There are, I come to realise, an infinite number of infinities.
When I put this to my young Mathematician Friend as a question, he interprets it mathematically and gives me an explanation I do not comprehend, but of which I have a faint feeling it appertains to something entirely different, though nonetheless relevant and important. Maybe I did not phrase my question well, and he did not understand it. Or very possibly he did fully understand the question and gave me a perfectly valid answer, but one that makes sense to his young mathematician mind more than it does to mine, which is twice as old and really not scientific at all.
I have enjoyed my young Mathematician Friend’s company, and I miss him and think of him often. He has a lovely smile, though it be slightly downward inclined, which makes him look just a tad sceptical when he smiles. Then again, he is a mathematician, so he has every right to be sceptical, and his smile is no less lovely for it.
I am fairly convinced that since there are more infinities than just one, there may well be several, and if there are several, there may well be many, and if there are many, then conceptually it strikes me as obvious that most likely there are an infinite number of infinities. Not being a mathematician, or at all scientifically minded, I only know of three infinities, two of which are of the same kind, and a third that is of an entirely different kind.
The reason I know that there are more infinities than just one is that there is the infinity of rational numbers, which perch on the unending line in the plus/minus direction where you can always add one more or take one more away. This means you in a sense already have two infinities, a positive and a negative one, but they are, in character, the same and should therefore probably be considered, if not one, then of one ilk.
But there are also the irrational numbers, which, like anchor points or switches on that line stretching from negative infinity into positive infinity, branch off into another direction, or even dimension, by leading into the unending sequence of never repeating numerals after the decimal point, which we can’t simply add to or take away from, but have to calculate, and which is therefore specific but unpredictable, but predictably unending.
So, simply looking at these two types of infinity, which are easy enough to understand though they may not be instantly recognisable, my hunch is chances are there are perhaps—I would venture quite probably, so probable as to seem certain—other infinities that may be even less easy to recognise, but that are nonetheless real, as real as these two (which could be looked on as three); and so, since there are an infinite number of numbers and an infinite number of ways we can configure these numbers to express an infinite number of things, there are likely, I like to think, to the level of this being probable, and in fact quite possibly so probable as to seem certain, not just two, or three or four, or one or two dozen, but an infinite number of infinities, not least because there are bound to be an infinite number of universes.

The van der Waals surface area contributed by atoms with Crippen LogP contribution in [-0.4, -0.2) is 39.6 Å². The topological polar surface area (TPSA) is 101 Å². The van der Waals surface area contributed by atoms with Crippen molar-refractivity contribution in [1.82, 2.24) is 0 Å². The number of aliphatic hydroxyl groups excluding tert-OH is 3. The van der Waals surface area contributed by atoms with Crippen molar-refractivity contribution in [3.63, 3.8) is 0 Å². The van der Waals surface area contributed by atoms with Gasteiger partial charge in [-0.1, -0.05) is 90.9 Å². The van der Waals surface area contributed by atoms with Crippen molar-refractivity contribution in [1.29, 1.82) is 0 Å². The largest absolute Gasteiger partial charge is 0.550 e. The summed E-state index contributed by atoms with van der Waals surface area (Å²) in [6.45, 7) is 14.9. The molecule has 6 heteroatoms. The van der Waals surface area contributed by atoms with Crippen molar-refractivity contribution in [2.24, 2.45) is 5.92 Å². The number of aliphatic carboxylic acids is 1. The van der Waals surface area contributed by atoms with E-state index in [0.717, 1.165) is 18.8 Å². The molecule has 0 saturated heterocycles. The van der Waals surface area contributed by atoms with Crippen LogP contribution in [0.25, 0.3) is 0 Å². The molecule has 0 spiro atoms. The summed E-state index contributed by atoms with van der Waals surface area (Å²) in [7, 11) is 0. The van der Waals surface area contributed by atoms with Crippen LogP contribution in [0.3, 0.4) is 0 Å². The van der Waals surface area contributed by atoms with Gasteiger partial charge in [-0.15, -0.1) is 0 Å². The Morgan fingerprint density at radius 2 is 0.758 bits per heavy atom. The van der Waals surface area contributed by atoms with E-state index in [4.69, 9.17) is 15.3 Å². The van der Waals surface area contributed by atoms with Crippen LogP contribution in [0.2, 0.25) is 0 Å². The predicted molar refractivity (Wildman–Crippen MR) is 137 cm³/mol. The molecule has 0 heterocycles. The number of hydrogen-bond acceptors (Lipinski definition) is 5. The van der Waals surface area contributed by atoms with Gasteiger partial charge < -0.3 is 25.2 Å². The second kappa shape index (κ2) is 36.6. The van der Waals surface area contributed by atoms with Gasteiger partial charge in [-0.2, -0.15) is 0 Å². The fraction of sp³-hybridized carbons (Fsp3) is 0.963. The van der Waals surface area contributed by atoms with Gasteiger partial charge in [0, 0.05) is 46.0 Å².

The thought that there are an infinite number of infinities to me is beautiful because I like the idea of infinities, but it is also tiring, because while I can imagine the one or two infinities that I’m already familiar with, I can barely conceive of any beyond that; and right now I wish I could have my young Mathematician Friend with me and curl up with him, just to feel his calm body in the presence of his beautiful mind and know that there is someone who may not see the world quite as I do, but who can handle abstraction and make something of it.
We spend some time together at the Science Museum, and on my terrace, and in my bed, and then he goes back to Austria, where he’s from; and I think, this is true: we actually met on a park bench in Kensington Gardens. It feels like we’ve known each other for years, but we really just met last Thursday by the Italian Fountain, when he asked me for a light, and we talked and exchanged numbers.
I lost sight, a little, of my young Mathematician Friend, after he left London, but he didn’t entirely escape from my mind, and so we met up again a few months later, this time in Vienna. That was a little strange, because now a few things had happened—none of them to do with me—that had troubled this beautiful mind of his, and while he was better again, in fact well, I now worried about him, and we talked about all manner of things, but not infinities. And then we spent a whole night together, first going out, drinking many pints of stout in an Irish pub, and then at a nice little hotel, and I thought no more of or about it, until it occurred to me that this, probably, is what most of life is mostly about: chance encounters, and where we take them, if anywhere at all.
We didn’t take our encounter much further, my Mathematician Friend and I, but that matters not; what matters is merely that we made ourselves some memories on a pin prick of an infinite number of possibilities, and for that alone I like him still.
(<) SEDARTIS — Critical Mass
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